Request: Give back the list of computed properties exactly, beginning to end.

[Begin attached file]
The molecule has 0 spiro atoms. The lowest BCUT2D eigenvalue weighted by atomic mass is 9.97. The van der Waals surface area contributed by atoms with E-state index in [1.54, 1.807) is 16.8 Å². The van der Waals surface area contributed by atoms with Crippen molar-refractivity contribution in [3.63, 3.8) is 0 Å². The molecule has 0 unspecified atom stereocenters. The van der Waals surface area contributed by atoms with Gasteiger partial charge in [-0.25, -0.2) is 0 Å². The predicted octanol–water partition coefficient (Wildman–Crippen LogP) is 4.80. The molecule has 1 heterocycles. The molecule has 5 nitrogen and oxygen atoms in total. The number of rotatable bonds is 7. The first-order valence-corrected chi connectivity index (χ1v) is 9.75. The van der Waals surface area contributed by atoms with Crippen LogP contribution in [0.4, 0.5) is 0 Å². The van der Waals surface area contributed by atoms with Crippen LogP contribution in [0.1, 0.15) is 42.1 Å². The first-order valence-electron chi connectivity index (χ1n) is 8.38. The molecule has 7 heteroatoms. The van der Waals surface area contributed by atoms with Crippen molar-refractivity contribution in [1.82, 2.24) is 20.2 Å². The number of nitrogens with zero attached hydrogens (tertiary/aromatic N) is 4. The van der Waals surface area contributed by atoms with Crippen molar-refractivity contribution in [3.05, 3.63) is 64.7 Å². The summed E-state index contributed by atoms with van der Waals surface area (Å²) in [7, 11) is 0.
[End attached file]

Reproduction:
The molecule has 0 spiro atoms. The lowest BCUT2D eigenvalue weighted by atomic mass is 9.97. The van der Waals surface area contributed by atoms with E-state index in [1.54, 1.807) is 16.8 Å². The van der Waals surface area contributed by atoms with Crippen molar-refractivity contribution in [3.63, 3.8) is 0 Å². The molecule has 0 unspecified atom stereocenters. The van der Waals surface area contributed by atoms with Gasteiger partial charge in [-0.25, -0.2) is 0 Å². The predicted octanol–water partition coefficient (Wildman–Crippen LogP) is 4.80. The molecule has 1 heterocycles. The molecule has 5 nitrogen and oxygen atoms in total. The number of rotatable bonds is 7. The first-order valence-corrected chi connectivity index (χ1v) is 9.75. The van der Waals surface area contributed by atoms with Crippen LogP contribution in [0.4, 0.5) is 0 Å². The van der Waals surface area contributed by atoms with Crippen LogP contribution in [0.1, 0.15) is 42.1 Å². The first-order valence-electron chi connectivity index (χ1n) is 8.38. The molecule has 7 heteroatoms. The van der Waals surface area contributed by atoms with Crippen molar-refractivity contribution in [1.82, 2.24) is 20.2 Å². The number of nitrogens with zero attached hydrogens (tertiary/aromatic N) is 4. The van der Waals surface area contributed by atoms with Crippen molar-refractivity contribution in [3.05, 3.63) is 64.7 Å². The summed E-state index contributed by atoms with van der Waals surface area (Å²) in [7, 11) is 0.